Stop making fun of people who stutter!

"I will see what our policy is regarding ‘you people’" said the interviewer, as if my friend was a different specie.

Shahla Hameed March 04, 2014
I had come to believe that people in our country had developed a better understanding of disabilities and that there was an increase in the acceptance for people with disabilities or minor disorders in educational institutions and the work place.

However, I was knocked out of my nutshell a few days ago when an incident with a friend made me realise that people here are not even able to differentiate between disabilities and minor disorders such as stuttering or stammering.

A few days ago, my friend who has had a stuttering problem since childhood, was called in for a summer internship interview at an esteemed multinational after clearing the written test.

As always, her stuttering alarmed the interviewer who asked her to calm down and not be nervous. And as usual, she replied politely and explained her condition. This is something she experiences every time she introduces herself to a stranger, especially in formal scenarios such as interviews.

Usually the typical reaction is empathy. People nod their heads with a dumb expression on their faces as she speaks, as if to encourage her to go on, making her feel as if she is incapable of speaking; which I assure you, she is not.

Although it is somewhat understandable since people are not used to stuttering, the extreme cautiousness with which strangers usually approach people with this speech disorder is simply alarming.

This particular interview proceeded even more awkwardly than usual as the interviewer kept referring to her as ‘you people’ as if she were a separate specie. I would like to clarify here that people who stammer are completely normal, capable people who only have problems with speech, problems which at times cannot be cured, as in my friend’s case.

Therefore, please refrain from referring to them or to people with other disorders as if they are not normal. Thank you very much!

As the interview moved on, the interviewer kept confirming everything my friend said – her achievements and her experiences – as if in doubt. Again, please understand that people with any slight disorder, whether it is stuttering or lisping, are highly capable and competent beings. Their speaking disorder should not be confused with incapability.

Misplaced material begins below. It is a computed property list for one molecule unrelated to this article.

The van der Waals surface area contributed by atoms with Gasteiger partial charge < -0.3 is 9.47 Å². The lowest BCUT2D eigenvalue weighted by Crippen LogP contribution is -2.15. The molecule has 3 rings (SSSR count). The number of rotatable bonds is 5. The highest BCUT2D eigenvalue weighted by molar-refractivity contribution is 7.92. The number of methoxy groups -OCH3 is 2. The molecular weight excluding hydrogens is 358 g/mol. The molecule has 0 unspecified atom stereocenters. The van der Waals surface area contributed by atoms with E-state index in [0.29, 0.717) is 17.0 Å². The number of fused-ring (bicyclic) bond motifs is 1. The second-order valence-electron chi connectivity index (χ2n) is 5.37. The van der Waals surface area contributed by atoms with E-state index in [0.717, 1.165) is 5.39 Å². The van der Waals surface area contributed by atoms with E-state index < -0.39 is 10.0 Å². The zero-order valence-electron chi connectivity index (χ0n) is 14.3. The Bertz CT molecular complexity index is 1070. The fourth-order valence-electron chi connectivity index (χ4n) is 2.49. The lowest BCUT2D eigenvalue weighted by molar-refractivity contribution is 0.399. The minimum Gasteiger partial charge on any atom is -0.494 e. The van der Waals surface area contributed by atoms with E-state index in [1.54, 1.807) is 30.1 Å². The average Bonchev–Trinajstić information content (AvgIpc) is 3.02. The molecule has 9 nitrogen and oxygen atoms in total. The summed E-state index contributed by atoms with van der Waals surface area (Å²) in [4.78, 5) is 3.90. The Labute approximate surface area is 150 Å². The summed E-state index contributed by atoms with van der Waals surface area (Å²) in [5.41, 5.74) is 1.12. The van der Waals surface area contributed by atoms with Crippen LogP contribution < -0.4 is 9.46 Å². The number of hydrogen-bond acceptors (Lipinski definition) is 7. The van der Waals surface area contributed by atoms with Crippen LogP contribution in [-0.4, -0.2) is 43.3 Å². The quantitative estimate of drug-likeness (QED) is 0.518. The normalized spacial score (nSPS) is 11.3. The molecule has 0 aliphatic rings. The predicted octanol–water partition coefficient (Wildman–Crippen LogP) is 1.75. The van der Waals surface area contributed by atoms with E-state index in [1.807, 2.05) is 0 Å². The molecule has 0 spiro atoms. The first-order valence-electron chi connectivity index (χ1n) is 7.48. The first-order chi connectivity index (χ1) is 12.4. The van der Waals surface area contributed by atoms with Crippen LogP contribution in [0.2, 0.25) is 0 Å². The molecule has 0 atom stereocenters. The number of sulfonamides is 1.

As the highly awkward interview came to an end, my friend asked what the prospect was considering her problem. The extremely ‘sensitive’ interviewer replied,
“Well, we are a ‘for-profit’ organisation, so I don’t know.  I will have to see what our policy is regarding ‘you people’.”

Although my friend is used to the distressing reactions of people to her stuttering, this incident still managed to impair her morale. She blamed herself for her failure in the interview and was disturbed by the interviewer who seemed to doubt everything she said. Relaying the incident to me, she said,
“I’m so disappointed, it was more than usual.”

I tried to console her and said,
“Maybe because you were nervous.”

In a small voice, she mumbled,
“It’s just unfair.”

And of course, she was right.

You can’t control a disorder like speech problems and the worst is when people treat you differently and unfairly just because you have a stutter. My friend is a highly capable person but those who talk to her often end up making her feel even more conscious about her speech impediment. It never fails to surprise me as to how insensitive people can be.

Take John Travolta’s incident at the Oscars yesterday. He fumbled on Idina Menzel’s name while calling her up on stage and as it turns out; his fumble was caused due to his dyslexia.



Dyslexia is a learning disorder, which is still misunderstood. His slight stammer caused some hype as viewers did not hesitate to bash him on social media – in ‘good humour’ of course. This just shows how misunderstood these deficiencies are across the world despite the general increase in awareness.



 



 



Although there might be a relative increase in the understanding of disabilities and their acceptance, such as the establishment of separate schools, specific quotas in workplaces and so forth but these two incidents made me realise the misconceptions that people still have regarding disorders such as stuttering, stammering and lisping.

It is extremely important for people to understand these disorders as their ignorance can lead to highly awkward and at times, even rude reactions which undermine the confidence of completely capable individuals.
WRITTEN BY:
Shahla Hameed A Mass Communication from NUST Islamabad, Shahla loves to read and has a passion for sketching and drawing.
The views expressed by the writer and the reader comments do not necassarily reflect the views and policies of the Express Tribune.

COMMENTS (18)

anna | 6 years ago | Reply Thank you for the information on stuttering. it;s really a nice information and helpful for everyone who stutter. anyone who want to overcome from this disability can visit the website http:// www.naturaltherapyforstuttering.com/ here you will get the solution of your stuttering.
MelCooley | 7 years ago | Reply The website of the non-profit charity The Stuttering Foundation (www.stutteringhelp.org) has a fascinating list of "Famous People Who Stutter" with names like Marilyn Monroe, Emily Blunt, James Earl Jiones, Eric Roberts, Nicole Kidman and many more. There is also a "Celebrity Corner" section with in-depth articles on these famous stammerers such as Bruce Willis, Lewis Carroll, Gareth Gates and many more. Bruce Willis was a bad stammerer until age 19 when he found that the combination of acting and speech therapy led him to fluency. There are many famous stammerers, ex-stammerers, and stammerers who still use neat tricks that bring them fluency while they still may stammer in private.
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